Issue:  Vol. 47 / No. 3 / 19 January 2017

Spiritual & gender transitions


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Out of the Ordinary: A Life of Gender and Spiritual Transitions by Michael Dillon/Lobzang Jivaka, edited by Jacob Lau and Cameron Partridge; Fordham University Press, $34.95

Before Christine Jorgensen, Candy Darling, or Kate Bornstein, there was Michael Dillon, a transgender pioneer and one of the first cases of a woman transitioning to a man. The holy grail of transsexual history has been the long-rumored memoir of Dillon/Jivaka, finished in 1962, two weeks before his sudden death at age 47 after collapsing on a hike in India and dying in a local hospital. Mailed to his literary agent, but prevented from being published by his transphobic brother, the autobiography literally lay hidden in a London warehouse for 50 years. A successor at the literary agency retained a copy of the manuscript, which he would quietly make available to scholars doing work on Dillon, including trans researcher Pagan Kennedy, who completed a biography of Dillon/Jivaka, The First Man-Made Man , in 2007. Two trans scholars from Harvard Divinity School, Cameron Partridge and Jacob Lau, who attended one of Kennedy's book readings, approached her about the memoir, and she made digital photographs of the manuscript available to them. Eventually it was published by Fordham.

Born Laura Maude Dillon on May 1, 1915, into a minor aristocratic family, her mother died a week after giving birth, and her father, an alcoholic, when she was 10. She was raised in Folkestone, England, by two spinster aunts. From early on, Dillon had an interest in spirituality, beginning with Anglican Christianity, due to a close relationship with a local vicar. Dillon attended Oxford, studying theology then classics, becoming an avid rower. She began adopting masculine traits such as smoking a pipe and confiding to friends that she was attracted to women. She was sent by a local doctor to a psychiatrist who unprofessionally shared her story with another physician who worked in the laboratory where Dillon had secured a position. The resulting ridicule by colleagues was unbearable. This began a four-year miserable period when Dillon was employed in a garage. In 1939 she began self-administering testosterone, which had only been synthesized in 1935. At 28, he legally registered as male under the name Lawrence Michael. Dillon became a firewatcher during WWII, but also started studying sexology and hormones, writing his first book Self: A Study in Ethics and Endocrinology in 1946. He eclipsed Harry Benjamin, the foremost expert, by 20 years in formulating a coherent medical model of trans people.

He had a double mastectomy and, deciding to study medicine at Trinity College, found a surgeon to perform the first phalloplasty (construction of a penis) on an assigned birth female. Graduating in 1951, he joined the Merchant Navy as a surgeon for six years, traveling all over the world. He might have made this decision due to his failed relationship with Roberta Cowell, not mentioned in the memoir. She had contacted Dillon about transitioning from male to female and he fell in love with her, but not feeling similarly, she rejected his marriage proposal. He would never have another romance.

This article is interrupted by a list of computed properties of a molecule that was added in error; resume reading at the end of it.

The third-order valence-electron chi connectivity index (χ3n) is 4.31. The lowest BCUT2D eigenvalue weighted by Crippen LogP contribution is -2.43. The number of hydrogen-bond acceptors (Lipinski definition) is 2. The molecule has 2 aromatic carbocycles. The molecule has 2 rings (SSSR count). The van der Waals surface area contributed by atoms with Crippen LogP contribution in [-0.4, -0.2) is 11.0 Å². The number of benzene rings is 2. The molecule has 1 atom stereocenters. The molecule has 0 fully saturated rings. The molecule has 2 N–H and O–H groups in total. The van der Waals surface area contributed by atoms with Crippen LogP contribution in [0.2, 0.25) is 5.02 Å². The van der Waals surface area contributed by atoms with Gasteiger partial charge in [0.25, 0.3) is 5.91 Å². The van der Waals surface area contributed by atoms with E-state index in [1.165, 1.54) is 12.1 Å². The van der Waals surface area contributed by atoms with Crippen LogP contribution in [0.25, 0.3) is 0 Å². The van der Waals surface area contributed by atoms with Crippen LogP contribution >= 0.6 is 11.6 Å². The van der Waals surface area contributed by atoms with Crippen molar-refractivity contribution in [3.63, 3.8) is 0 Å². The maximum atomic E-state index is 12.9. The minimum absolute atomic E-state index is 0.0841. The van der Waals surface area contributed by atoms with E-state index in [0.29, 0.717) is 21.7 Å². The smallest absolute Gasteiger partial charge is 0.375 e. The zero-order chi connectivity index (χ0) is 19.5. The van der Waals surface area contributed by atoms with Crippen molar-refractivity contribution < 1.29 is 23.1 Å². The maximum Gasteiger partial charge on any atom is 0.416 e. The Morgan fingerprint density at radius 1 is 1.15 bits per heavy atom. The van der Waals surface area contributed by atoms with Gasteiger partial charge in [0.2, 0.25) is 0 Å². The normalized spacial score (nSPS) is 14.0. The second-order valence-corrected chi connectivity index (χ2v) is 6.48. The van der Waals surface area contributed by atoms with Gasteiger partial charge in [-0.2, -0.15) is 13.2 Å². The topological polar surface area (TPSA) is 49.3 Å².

In 1958 he wrote to Burke's Peerage to register to be next in line for his older brother's title, a move that outed him to the press. Journalists hounded him on his navy ship. Fleeing from them, he decided to become a Tibetan Buddhist monk, having studied Buddhism for years and struck a friendship with Dhardoh Rimpoche at the Mahabodhi Temple at Bodh Gaya (site of the Buddha's enlightenment) in India. He was ordained a novice, the first Westerner to be accepted as a Tibetan monk and allowed into a monastery, writing two books: Practicing the Dhamapada (1959) and Growing Up Into Buddhism (1960). He took the name Lobzang Jivaka, the Buddha's physician. He studied under a strict Theravada English monk teacher who exposed him after discovering Dillon was heading for Tibet. Authorities turned him back at the border. Having retrieved his manuscript, Dillon added a short account of the previous three years and an introduction, finishing it on May 1, 1962, his 47th birthday. Oddly, the memoir would arrive before news of Dillon's death.

Readers wanting an in-depth account of his transition or struggles to embrace a new identity will be disappointed. He only discusses the subject because he wants to correct media misrepresentations of his life, writing in the hope it might "contribute to a broader understanding and social acceptance for others with histories like his own." There are no lurid sexual revelations and only a brief reference of his conversion to Buddhism, having covered that topic in a previous book. The other frustration is that Dillon is very much a man of his times, far from enlightenment, casually making indiscreet remarks that we would regard today as imperialist and racist. His prose is rather dull, veering at times into an off-putting, morally righteous tone. While not the revelatory read one might wish, as a rare historical document of what it was like to be a trans man in the middle of the 20th century, there is cause for celebration at the publication of this fascinating if unresolved life.

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